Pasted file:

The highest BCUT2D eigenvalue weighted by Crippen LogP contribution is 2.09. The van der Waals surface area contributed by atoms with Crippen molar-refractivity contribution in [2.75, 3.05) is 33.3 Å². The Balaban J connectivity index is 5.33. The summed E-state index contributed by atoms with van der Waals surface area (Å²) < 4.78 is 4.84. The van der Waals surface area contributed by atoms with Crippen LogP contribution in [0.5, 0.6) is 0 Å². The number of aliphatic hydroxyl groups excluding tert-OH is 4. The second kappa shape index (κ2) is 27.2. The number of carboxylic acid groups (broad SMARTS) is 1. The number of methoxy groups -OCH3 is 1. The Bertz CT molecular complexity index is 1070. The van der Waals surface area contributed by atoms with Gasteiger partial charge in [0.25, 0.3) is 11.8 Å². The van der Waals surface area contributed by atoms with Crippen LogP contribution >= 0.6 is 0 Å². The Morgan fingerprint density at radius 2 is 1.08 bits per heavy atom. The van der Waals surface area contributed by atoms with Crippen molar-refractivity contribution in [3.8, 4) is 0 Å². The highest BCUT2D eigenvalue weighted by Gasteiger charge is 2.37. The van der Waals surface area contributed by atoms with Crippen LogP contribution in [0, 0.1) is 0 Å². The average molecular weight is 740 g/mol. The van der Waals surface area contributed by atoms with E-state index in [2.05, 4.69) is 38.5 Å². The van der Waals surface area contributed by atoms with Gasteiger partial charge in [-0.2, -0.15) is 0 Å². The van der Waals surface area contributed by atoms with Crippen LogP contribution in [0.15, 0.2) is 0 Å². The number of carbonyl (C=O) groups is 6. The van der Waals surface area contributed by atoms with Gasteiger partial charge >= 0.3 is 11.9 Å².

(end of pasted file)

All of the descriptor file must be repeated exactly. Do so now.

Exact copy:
The highest BCUT2D eigenvalue weighted by Crippen LogP contribution is 2.09. The van der Waals surface area contributed by atoms with Crippen molar-refractivity contribution in [2.75, 3.05) is 33.3 Å². The Balaban J connectivity index is 5.33. The summed E-state index contributed by atoms with van der Waals surface area (Å²) < 4.78 is 4.84. The van der Waals surface area contributed by atoms with Crippen LogP contribution in [0.5, 0.6) is 0 Å². The number of aliphatic hydroxyl groups excluding tert-OH is 4. The second kappa shape index (κ2) is 27.2. The number of carboxylic acid groups (broad SMARTS) is 1. The number of methoxy groups -OCH3 is 1. The Bertz CT molecular complexity index is 1070. The van der Waals surface area contributed by atoms with Gasteiger partial charge in [0.25, 0.3) is 11.8 Å². The van der Waals surface area contributed by atoms with Crippen LogP contribution >= 0.6 is 0 Å². The Morgan fingerprint density at radius 2 is 1.08 bits per heavy atom. The van der Waals surface area contributed by atoms with Crippen molar-refractivity contribution in [3.8, 4) is 0 Å². The highest BCUT2D eigenvalue weighted by Gasteiger charge is 2.37. The van der Waals surface area contributed by atoms with Crippen LogP contribution in [0, 0.1) is 0 Å². The average molecular weight is 740 g/mol. The van der Waals surface area contributed by atoms with E-state index in [2.05, 4.69) is 38.5 Å². The van der Waals surface area contributed by atoms with Gasteiger partial charge in [-0.2, -0.15) is 0 Å². The van der Waals surface area contributed by atoms with Crippen LogP contribution in [0.15, 0.2) is 0 Å². The number of carbonyl (C=O) groups is 6. The van der Waals surface area contributed by atoms with Gasteiger partial charge >= 0.3 is 11.9 Å².